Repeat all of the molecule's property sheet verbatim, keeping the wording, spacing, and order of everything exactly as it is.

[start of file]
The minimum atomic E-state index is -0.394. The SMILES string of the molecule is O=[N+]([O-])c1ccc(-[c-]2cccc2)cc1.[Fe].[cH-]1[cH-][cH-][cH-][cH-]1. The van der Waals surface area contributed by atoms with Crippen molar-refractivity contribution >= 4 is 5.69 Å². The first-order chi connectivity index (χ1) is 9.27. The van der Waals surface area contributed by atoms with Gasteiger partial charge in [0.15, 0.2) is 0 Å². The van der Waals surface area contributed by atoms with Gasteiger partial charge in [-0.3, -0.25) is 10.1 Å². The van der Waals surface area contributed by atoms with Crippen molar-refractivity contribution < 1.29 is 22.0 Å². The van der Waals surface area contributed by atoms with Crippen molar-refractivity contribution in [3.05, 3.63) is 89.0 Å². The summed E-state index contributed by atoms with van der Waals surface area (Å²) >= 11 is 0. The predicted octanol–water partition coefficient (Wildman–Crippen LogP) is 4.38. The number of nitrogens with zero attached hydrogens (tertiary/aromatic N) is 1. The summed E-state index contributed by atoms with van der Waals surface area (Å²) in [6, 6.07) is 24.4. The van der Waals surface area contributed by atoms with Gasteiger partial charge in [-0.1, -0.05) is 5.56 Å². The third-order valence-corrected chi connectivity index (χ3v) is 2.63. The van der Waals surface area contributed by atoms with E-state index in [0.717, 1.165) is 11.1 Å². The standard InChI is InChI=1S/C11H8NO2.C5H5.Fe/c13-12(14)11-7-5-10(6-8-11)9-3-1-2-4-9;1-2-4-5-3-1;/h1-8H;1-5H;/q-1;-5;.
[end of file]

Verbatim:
The minimum atomic E-state index is -0.394. The SMILES string of the molecule is O=[N+]([O-])c1ccc(-[c-]2cccc2)cc1.[Fe].[cH-]1[cH-][cH-][cH-][cH-]1. The van der Waals surface area contributed by atoms with Crippen molar-refractivity contribution >= 4 is 5.69 Å². The first-order chi connectivity index (χ1) is 9.27. The van der Waals surface area contributed by atoms with Gasteiger partial charge in [0.15, 0.2) is 0 Å². The van der Waals surface area contributed by atoms with Gasteiger partial charge in [-0.3, -0.25) is 10.1 Å². The van der Waals surface area contributed by atoms with Crippen molar-refractivity contribution < 1.29 is 22.0 Å². The van der Waals surface area contributed by atoms with Crippen molar-refractivity contribution in [3.05, 3.63) is 89.0 Å². The summed E-state index contributed by atoms with van der Waals surface area (Å²) >= 11 is 0. The predicted octanol–water partition coefficient (Wildman–Crippen LogP) is 4.38. The number of nitrogens with zero attached hydrogens (tertiary/aromatic N) is 1. The summed E-state index contributed by atoms with van der Waals surface area (Å²) in [6, 6.07) is 24.4. The van der Waals surface area contributed by atoms with Gasteiger partial charge in [-0.1, -0.05) is 5.56 Å². The third-order valence-corrected chi connectivity index (χ3v) is 2.63. The van der Waals surface area contributed by atoms with E-state index in [0.717, 1.165) is 11.1 Å². The standard InChI is InChI=1S/C11H8NO2.C5H5.Fe/c13-12(14)11-7-5-10(6-8-11)9-3-1-2-4-9;1-2-4-5-3-1;/h1-8H;1-5H;/q-1;-5;.